The other night I was watching National Geographic video on the tropical rainforest. They said that some trees have this extension on the leaves; drip tips that help drain the leaves of water. If the water was on the leaves for a long time it would be departmental for the leaves and trees. These forests have from 100 to 400 inches of rain a year.
I don’t know about paleobontany, but are there any Mesozoic leaves with these drip tips? Liaoning? I don’t think so. It would be interesting to find out if there are any rainforests in the Mesozoic. This would mean a lot of symbiotic relationships between plants and insects, plants and vertebrates.
Also, if we look at the habitats that are around today, and took an inventory of the types of animals living there, there bauplan, then we can extrapolate fossil environments with similar bauplans. The more ‘adavanced’ mammalian bauplan wouldn’t be there, i.e. Primates, but there would be a host of other kinds of bauplans. Then we can look at a formation, site, see what kind of bauplan’s are there, then extrapolate what kind of animals ‘should’ be there, then hopefully find them. Also the level of evolution needs to be added, i.e. the Paleozoic and up to the late middle Triassic wouldn’t have a ‘bird-like’, bat-like, animal flying around.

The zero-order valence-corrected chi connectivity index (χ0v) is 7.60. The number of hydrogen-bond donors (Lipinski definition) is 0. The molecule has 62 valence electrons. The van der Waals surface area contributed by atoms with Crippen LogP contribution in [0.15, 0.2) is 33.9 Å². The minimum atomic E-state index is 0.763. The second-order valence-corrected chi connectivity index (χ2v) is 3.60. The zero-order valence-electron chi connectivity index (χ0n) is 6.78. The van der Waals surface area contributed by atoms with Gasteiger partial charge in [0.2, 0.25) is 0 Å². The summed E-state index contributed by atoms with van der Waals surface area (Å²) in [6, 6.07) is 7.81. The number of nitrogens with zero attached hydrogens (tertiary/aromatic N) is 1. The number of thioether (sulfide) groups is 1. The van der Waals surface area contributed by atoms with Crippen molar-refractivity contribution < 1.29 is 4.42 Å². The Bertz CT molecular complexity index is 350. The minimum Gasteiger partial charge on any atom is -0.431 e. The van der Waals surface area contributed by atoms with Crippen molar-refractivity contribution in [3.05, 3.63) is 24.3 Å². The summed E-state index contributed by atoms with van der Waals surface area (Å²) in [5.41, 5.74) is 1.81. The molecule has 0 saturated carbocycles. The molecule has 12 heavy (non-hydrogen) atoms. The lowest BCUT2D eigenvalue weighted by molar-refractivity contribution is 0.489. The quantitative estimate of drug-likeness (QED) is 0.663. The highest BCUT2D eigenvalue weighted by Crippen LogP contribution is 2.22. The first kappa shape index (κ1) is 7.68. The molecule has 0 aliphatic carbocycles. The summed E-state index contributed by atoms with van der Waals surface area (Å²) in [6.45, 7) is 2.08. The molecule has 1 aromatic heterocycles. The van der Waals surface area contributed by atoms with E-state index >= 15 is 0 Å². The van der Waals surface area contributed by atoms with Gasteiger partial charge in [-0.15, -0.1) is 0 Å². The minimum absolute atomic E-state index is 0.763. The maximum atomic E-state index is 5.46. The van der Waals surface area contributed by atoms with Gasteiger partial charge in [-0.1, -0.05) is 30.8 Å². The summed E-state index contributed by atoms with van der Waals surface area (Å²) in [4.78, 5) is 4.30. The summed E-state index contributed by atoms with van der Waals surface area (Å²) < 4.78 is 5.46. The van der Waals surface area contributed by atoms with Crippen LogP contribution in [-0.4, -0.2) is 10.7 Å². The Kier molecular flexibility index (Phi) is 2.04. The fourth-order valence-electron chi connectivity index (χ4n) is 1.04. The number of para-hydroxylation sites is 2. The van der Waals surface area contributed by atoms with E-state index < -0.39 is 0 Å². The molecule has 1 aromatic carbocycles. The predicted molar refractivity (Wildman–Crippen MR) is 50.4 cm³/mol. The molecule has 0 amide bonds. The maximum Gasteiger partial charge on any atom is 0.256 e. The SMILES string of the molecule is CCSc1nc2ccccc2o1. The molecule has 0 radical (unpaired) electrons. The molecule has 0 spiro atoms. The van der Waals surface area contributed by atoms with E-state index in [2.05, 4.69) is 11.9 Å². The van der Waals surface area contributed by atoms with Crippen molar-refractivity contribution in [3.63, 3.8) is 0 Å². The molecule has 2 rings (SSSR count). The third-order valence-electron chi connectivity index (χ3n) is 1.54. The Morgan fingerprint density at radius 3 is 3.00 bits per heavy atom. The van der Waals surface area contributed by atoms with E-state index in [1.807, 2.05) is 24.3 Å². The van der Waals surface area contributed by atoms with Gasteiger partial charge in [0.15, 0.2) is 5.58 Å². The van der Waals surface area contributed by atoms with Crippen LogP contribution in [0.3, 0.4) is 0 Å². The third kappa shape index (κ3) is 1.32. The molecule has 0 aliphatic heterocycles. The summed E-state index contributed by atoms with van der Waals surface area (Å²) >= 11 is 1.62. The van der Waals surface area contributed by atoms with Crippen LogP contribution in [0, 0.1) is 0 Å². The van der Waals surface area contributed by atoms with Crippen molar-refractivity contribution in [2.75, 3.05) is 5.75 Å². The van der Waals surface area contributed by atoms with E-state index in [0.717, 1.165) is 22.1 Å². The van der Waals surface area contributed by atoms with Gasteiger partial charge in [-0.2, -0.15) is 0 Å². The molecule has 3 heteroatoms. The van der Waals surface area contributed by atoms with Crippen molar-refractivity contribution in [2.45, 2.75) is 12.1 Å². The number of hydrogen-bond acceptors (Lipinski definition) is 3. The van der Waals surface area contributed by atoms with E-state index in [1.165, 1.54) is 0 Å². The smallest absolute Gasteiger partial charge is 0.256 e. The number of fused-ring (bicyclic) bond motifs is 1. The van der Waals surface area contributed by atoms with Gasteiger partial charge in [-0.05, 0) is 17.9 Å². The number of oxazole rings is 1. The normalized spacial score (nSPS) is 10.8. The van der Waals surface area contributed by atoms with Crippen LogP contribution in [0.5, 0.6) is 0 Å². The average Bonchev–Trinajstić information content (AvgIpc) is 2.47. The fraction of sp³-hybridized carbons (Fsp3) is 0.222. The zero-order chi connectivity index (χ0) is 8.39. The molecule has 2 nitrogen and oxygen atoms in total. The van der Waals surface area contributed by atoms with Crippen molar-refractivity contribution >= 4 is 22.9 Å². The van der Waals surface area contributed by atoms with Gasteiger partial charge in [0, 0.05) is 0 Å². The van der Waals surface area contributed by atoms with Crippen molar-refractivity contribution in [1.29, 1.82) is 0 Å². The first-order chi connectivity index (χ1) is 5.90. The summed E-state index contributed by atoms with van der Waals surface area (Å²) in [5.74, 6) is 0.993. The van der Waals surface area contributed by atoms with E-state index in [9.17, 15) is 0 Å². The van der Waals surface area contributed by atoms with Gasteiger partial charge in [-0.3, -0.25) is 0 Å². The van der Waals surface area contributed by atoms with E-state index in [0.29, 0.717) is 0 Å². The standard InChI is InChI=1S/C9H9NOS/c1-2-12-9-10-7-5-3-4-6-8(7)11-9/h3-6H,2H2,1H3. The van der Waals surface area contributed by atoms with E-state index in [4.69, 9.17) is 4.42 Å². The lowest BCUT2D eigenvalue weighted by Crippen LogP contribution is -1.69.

A lot of if/then’s, but something to consider.